'Kashmiri pandits need minority status in JK'
New Delhi, May 10: Minister for the newly-created Minority Affairs Ministry A R Antulay today said his first priority would be to create conditions conducive for safe return of Kashmiri pandits to the valley and then take up with Prime Minister Manmohan Singh the matter of securing a minority status for them in Jammu and Kashmir.
Mr Antulay also said his Ministry would work for securing a minority status to Jains too.
Addressing his first press conference after taking over as the Minister, Mr Antulay said Kashmiri pandits had become refugees in their own homeland and they faced a lot of problems which need to be solved on a priority basis.
''Securing minority status for them in the state was one of them, but the first and immediate task was to create conditions conducive for their return to the valley and their rehabilitation,'' he said.
''All the Kashmiri pandits I have met tell me that before getting a minority status, they would like more pressing problems like housing, employment and safety in their homeland to be addressed,'' the Minister said.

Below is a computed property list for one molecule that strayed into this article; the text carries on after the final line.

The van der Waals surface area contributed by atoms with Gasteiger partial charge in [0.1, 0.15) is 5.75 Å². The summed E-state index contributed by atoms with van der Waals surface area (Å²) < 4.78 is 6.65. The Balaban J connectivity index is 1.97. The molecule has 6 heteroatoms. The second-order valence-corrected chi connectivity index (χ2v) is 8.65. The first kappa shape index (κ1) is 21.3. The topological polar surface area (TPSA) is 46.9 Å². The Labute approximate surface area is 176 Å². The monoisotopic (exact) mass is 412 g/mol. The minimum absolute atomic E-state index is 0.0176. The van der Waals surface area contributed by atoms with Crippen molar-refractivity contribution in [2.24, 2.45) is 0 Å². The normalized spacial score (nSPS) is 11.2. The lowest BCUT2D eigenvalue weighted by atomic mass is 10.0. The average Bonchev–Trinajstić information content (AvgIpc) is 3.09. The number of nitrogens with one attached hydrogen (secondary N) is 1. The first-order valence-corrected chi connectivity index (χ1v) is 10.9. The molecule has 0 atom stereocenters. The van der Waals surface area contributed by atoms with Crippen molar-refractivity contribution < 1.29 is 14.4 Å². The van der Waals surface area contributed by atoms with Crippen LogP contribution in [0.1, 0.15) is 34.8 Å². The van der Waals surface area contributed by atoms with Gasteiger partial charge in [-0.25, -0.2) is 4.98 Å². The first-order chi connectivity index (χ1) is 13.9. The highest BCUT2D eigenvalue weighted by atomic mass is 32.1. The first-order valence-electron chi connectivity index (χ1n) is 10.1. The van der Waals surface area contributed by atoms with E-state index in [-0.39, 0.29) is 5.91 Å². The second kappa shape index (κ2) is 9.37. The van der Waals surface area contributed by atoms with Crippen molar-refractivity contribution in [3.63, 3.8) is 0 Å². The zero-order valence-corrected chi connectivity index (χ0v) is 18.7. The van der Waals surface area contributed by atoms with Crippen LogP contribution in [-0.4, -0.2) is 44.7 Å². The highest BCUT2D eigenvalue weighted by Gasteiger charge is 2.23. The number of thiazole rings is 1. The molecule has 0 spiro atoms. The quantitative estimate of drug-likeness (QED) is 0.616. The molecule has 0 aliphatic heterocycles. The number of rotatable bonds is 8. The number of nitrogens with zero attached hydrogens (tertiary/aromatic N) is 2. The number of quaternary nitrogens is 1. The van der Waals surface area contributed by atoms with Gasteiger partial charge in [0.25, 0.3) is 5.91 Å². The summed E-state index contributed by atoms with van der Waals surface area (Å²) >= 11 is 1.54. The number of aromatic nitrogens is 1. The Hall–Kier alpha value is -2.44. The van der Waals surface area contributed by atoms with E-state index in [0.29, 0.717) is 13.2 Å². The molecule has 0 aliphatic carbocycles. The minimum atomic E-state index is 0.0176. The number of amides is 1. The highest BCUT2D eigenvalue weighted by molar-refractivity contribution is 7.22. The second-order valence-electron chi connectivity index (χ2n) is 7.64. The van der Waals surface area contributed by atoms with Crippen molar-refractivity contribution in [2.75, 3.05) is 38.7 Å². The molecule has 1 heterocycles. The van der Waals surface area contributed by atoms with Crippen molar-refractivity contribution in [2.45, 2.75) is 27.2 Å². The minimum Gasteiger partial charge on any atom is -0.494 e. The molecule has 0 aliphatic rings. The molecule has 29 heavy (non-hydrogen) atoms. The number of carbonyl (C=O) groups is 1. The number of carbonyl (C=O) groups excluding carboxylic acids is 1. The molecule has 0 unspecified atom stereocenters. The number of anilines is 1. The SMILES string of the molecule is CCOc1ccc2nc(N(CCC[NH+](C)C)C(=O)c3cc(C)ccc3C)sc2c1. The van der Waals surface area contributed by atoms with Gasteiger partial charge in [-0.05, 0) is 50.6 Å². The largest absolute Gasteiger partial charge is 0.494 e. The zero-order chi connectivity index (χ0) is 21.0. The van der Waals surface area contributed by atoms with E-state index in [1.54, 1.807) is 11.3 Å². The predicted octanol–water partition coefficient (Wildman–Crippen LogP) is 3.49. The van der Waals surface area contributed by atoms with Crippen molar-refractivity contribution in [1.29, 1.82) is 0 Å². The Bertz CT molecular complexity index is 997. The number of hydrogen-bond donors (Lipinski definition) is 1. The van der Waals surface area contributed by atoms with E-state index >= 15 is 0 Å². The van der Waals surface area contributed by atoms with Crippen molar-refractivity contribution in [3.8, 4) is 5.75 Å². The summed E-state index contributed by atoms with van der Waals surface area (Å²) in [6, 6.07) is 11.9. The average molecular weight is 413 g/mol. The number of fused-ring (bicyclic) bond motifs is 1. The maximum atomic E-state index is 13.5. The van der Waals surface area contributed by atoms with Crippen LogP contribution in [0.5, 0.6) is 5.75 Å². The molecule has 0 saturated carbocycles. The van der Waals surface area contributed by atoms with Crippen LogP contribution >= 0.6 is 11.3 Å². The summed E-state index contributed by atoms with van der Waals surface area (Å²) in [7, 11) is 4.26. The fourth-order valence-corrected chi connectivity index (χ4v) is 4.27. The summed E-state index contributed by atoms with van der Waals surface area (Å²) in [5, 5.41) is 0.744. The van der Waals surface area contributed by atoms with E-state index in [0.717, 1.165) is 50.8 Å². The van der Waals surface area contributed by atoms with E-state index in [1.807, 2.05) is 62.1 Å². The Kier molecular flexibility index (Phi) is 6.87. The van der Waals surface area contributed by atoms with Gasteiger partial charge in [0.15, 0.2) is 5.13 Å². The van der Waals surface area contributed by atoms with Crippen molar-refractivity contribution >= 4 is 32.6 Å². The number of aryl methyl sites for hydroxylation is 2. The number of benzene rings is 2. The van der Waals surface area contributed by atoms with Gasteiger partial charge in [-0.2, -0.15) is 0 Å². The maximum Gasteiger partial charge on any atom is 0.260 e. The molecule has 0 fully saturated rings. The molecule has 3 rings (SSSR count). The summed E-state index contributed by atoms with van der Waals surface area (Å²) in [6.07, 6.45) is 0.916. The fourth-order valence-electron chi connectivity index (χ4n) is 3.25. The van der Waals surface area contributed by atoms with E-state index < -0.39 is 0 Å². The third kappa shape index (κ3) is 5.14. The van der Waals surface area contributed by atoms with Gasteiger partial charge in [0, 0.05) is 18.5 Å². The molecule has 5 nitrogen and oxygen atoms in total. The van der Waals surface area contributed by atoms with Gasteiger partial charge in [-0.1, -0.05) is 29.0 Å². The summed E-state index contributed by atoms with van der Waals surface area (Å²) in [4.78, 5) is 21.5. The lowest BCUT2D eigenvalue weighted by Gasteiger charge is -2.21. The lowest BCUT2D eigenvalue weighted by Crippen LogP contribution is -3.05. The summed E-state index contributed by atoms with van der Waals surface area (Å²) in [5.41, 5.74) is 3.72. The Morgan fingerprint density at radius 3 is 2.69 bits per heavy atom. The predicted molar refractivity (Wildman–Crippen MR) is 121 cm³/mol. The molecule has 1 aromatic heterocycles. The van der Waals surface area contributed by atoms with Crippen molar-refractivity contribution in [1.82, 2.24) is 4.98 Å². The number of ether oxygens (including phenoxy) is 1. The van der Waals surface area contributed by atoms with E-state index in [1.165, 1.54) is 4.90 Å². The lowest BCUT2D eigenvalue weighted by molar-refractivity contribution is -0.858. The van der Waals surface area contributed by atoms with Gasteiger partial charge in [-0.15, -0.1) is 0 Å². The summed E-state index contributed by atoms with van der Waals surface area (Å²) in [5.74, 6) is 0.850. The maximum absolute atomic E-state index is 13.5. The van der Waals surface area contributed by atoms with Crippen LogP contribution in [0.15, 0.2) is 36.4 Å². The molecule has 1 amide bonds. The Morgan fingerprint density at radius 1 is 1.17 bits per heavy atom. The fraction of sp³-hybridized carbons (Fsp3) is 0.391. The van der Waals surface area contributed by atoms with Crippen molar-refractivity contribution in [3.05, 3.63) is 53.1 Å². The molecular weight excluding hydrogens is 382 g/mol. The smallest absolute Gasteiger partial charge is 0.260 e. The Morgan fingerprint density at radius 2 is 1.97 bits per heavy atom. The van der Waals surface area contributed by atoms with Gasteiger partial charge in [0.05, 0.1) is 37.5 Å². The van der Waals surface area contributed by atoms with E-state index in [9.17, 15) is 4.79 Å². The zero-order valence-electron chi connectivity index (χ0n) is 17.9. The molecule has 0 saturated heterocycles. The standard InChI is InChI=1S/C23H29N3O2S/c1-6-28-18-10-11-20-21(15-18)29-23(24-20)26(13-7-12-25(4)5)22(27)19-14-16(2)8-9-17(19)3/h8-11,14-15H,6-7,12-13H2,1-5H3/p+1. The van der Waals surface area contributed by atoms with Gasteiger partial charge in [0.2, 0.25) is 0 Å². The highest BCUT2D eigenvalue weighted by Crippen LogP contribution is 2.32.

The issue of notifying pandits as minority in Jammu and Kashmir would be taken in consultation with the state Government, said Mr Antulay. He received a delegation of pandits today who had come to thank him for his good offices in making the Delhi Government give three years extension of service to 300 Kashmiri migrant teachers.
He said he would get full satisfaction only when their services will be regularised, a long standing demand of Kashmiri migrants living in the capital under poor economic conditions.
The Minister said minority was a comparative term. It is not only Muslims or Christians or Buddhists and Parsis who were in a minority, but Hindus too were in a similar state in many states like Punjab, Lakshadweep and Jammu and Kashmir.
He said Jains have been demanding minority status for a long period and the Ministry was now ready to take up the issue seriously.
Replying to a question, Mr Antulay said the main objective behind the creation of his Ministry was to achieve national integration. ''National unity cannot be achieved unless minorities were safe and satisfied. Who in India is not a minority? It is an issue which we cannot overlook,'' he said. The Minority Affairs Minister said he would be making full use of his power, without encroaching upon the spheres of other ministries, to carry out the madate of his Ministry.
He said the rights of linguistic minorities were as important as those of numerical minorities. The Constitution has clearly recognised these rights but unfortunately they are not fully given yet.
Asked about several reports given by the National Minorities Commission but not tabled in Parliament, Mr Antulay said he will see that these reports were presented.